· Evidence that establishes that the organization has an established program for temporary, uncompensated missionary work in which:
Foreign workers, whether compensated or uncompensated, have previously participated in R-1 status;
Missionary workers are traditionally uncompensated;
The organization provides formal training for missionaries; and
Participation in such missionary work is an established element of religious development in that denomination.
· Evidence that establishes that the organization’s religious denomination maintains missionary programs both in the United States and abroad
· Evidence of the religious worker’s acceptance into the missionary program
· Evidence of the duties and responsibilities associated with this traditionally uncompensated missionary work
· Copies of the religious worker’s bank records, budgets documenting the sources of self-support (including personal or family savings, room and board with host families in the United States, donations from the denomination’s churches), or other verifiable evidence acceptable to USCIS
Proof of membership
· Evidence that the religious worker is a member of a religious denomination having a bona fide non-profit religious organization in the United States for at least 2 years immediately preceding the filing of Form I-129
If the religious worker will be working as a minister, provide:
· A copy of the religious worker’s certificate of ordination or similar documents
· Documents reflecting acceptance of the religious worker’s qualification as a minister in the religious denomination, as well as evidence that the religious worker has completed any course of prescribed theological education at an accredited theological institution normally required or recognized by that religious denomination. Include transcripts, curriculum, and documentation that establishes that the theological institution is accredited by the denomination
· If the denominations do not require a prescribed theological education, provide:
The religious denomination’s requirements for ordination to minister
A list of duties performed by virtue of ordination
The denomination’s levels of ordination, if any, and
Evidence of the religious worker’s completion of the denomination’s requirements for ordination
Proof of previous R-1 employment (for extension of stay as an R-1)
· If you received salaried compensation, provide IRS documentation that you received a salary, such as an IRS Form W-2 or certified copies of filed income tax returns reflecting such work and compensation for the previous R-1 employment
· If you received non-salaried compensation:
If IRS documentation is available, provide IRS documentation of the non-salaried compensation
If IRS documentation is not available, provide an explanation for the absence of IRS documentation and verifiable evidence of all financial support, including stipends, room and board, or other support for you with a description of the location where you lived, a lease to establish where you lived, or other evidence acceptable to USCIS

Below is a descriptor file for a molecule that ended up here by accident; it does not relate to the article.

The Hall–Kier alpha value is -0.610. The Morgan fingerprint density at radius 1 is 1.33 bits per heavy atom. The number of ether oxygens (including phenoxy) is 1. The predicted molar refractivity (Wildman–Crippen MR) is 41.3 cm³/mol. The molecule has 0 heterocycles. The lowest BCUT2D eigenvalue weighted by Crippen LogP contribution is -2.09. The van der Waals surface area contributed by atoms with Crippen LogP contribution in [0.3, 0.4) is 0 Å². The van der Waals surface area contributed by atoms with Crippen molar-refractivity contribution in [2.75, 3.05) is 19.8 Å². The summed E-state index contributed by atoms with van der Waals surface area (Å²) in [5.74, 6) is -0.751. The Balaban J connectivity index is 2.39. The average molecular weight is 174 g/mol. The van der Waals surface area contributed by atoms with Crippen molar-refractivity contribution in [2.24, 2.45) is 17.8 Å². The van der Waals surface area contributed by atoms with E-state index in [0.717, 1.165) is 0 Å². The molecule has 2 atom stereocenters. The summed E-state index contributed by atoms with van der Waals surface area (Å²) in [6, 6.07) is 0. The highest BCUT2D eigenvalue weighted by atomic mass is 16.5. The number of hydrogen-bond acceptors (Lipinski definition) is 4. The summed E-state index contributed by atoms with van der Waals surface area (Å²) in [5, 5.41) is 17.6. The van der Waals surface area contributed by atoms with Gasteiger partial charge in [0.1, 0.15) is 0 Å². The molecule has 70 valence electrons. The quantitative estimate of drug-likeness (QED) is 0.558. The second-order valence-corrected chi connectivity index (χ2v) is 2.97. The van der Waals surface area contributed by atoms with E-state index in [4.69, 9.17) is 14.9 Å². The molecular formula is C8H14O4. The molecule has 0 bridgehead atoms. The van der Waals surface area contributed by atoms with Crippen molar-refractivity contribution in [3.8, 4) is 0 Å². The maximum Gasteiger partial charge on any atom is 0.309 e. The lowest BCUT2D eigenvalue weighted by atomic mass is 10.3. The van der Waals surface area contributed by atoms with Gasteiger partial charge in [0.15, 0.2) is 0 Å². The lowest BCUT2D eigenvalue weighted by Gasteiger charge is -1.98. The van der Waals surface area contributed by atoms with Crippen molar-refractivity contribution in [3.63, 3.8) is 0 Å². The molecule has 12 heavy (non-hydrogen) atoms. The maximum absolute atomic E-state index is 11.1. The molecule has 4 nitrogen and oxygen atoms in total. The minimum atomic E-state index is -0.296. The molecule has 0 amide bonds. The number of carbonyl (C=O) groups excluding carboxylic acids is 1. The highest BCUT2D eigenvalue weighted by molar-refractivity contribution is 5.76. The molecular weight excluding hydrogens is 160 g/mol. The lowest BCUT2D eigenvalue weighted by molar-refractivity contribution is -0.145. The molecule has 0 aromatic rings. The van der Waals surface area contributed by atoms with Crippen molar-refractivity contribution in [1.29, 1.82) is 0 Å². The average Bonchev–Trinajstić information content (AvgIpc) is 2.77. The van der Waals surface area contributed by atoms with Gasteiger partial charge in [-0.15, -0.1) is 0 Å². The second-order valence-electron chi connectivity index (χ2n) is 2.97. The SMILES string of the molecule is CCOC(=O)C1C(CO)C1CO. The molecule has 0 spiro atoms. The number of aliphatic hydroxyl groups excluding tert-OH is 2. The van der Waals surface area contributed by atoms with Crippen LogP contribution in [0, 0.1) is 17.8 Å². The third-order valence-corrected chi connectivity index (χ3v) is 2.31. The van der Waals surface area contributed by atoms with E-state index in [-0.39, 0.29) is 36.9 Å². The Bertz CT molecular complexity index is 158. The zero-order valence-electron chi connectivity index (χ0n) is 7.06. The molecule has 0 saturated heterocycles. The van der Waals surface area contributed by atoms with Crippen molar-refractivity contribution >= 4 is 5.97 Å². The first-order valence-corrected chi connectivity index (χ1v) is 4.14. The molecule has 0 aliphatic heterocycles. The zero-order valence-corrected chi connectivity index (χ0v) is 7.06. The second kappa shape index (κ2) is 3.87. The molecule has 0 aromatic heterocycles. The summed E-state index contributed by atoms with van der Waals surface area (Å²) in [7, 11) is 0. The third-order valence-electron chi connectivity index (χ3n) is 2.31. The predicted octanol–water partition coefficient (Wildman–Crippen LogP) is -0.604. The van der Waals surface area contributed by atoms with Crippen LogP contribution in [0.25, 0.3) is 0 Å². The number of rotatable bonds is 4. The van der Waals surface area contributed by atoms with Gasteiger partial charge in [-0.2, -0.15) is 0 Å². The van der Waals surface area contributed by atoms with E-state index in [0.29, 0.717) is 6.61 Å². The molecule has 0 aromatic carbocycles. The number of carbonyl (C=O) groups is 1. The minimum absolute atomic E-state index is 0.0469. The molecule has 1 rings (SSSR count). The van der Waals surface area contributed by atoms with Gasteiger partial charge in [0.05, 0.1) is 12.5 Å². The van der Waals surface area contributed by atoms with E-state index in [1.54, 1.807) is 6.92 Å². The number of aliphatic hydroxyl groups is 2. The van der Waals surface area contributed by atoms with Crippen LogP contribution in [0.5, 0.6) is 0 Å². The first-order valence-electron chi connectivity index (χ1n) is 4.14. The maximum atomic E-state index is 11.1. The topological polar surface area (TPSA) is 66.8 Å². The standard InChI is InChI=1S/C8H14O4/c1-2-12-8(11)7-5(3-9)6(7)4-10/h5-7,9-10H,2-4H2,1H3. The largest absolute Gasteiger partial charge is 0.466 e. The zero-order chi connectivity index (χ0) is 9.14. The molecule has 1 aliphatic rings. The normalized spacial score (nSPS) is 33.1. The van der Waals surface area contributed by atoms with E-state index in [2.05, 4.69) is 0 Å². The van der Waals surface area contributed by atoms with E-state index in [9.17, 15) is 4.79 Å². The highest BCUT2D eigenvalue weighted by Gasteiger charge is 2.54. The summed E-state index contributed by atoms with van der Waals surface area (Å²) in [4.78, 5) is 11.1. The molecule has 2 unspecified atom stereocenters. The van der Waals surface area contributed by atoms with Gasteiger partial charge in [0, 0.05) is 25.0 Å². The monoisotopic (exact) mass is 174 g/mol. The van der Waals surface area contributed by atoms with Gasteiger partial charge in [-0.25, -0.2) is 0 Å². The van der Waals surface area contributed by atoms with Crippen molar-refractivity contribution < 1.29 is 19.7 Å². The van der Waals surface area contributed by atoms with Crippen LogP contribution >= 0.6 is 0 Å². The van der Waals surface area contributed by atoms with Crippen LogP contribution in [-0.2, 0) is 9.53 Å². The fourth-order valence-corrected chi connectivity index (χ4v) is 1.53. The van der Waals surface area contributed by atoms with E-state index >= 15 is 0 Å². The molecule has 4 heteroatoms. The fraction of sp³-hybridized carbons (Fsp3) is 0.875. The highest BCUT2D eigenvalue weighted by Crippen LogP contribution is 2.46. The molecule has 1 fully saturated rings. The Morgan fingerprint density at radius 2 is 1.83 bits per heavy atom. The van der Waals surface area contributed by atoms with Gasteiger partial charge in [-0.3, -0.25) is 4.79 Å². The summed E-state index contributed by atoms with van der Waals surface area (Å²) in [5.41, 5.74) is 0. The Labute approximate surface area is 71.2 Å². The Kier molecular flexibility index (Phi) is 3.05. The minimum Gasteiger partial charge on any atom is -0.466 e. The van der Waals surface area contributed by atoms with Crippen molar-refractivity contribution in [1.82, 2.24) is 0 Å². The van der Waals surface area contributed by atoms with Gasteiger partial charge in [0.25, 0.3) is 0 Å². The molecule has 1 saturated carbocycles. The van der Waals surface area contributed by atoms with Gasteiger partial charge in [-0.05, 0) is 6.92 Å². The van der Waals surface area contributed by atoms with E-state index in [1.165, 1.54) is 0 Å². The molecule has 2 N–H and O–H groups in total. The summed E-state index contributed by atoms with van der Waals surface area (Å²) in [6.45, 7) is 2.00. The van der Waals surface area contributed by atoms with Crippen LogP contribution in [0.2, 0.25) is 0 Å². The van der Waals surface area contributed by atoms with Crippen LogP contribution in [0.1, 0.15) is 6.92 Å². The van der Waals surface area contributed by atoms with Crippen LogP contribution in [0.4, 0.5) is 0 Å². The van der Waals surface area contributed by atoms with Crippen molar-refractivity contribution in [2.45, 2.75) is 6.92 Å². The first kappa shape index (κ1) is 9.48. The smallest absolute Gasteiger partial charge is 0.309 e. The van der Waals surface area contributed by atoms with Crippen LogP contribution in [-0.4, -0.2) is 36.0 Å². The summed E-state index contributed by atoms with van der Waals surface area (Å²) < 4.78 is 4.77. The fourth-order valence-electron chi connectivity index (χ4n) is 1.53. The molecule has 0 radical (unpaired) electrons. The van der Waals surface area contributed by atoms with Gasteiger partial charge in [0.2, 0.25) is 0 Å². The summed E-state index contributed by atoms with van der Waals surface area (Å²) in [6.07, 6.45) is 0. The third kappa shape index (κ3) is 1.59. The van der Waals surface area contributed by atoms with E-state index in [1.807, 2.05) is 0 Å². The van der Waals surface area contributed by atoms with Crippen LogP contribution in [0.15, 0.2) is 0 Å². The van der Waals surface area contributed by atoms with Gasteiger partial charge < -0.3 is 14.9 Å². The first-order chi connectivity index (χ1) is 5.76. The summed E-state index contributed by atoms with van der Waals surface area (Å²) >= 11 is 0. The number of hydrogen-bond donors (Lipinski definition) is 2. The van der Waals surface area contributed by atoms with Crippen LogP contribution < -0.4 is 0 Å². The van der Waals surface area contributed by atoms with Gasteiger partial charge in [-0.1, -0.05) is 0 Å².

· If you received no salary but provided for your own support and that of any dependents, provide verifiable documents to show how support was maintained, such as audited financial statements, financial institution records, brokerage account statements, trust documents signed by an attorney, or other evidence acceptable to USCIS

Period of Stay

An R-1 status may be granted for an initial period of admission for up to 30 months. An extension of an R-1 status may be granted for up to an additional 30 months. The total stay in the United States in an R-1 status cannot exceed 60 months (5 years).

Family of R-1 Visa Holders

R-1 worker’s spouse and unmarried children under the age of 21 may be eligible for R-2 classification. The dependents of an R-1 worker may not accept employment while in the United States in R-2 status.

12Mar, 2012

R-1 Visa Memorandum

This memorandum provides instruction to Immigration Service Officers who adjudicate R-1 nonimmigrant petitions for aliens who are coming to the [...]

Food and Clothing Drive for Bridgeport Rescue Mission

Kidambi & Associates, P.C. organized a food and clothing drive to donate to Bridgeport Rescue Mission.  Bridgeport Rescue Mission helps the homeless in coastal Fairfield County with food and emergency shelter. Bridgeport Rescue Mission is dedicated to fighting poverty from the inside out. They provide vital services to men, women, and children dealing with hunger and homelessness, enabling them to return to the community healed and whole.   We are thankful to be a part of this and hope to make a difference every year.

Premium Processing L1A Approval

Excellent .. You made my day! As always, you are a Star..! I firmly believe Vaman’s secret sauce is his team!

— Ravi, USA, E-mail

Certain Non-immigrants Can Now File Form I-539 Online

You may file Form I-539, Application to Extend/Change Non-immigrant Status, online if you are applying as a single applicant (without co-applicants, or legal or accredited representation) to extend your stay and you hold status as a: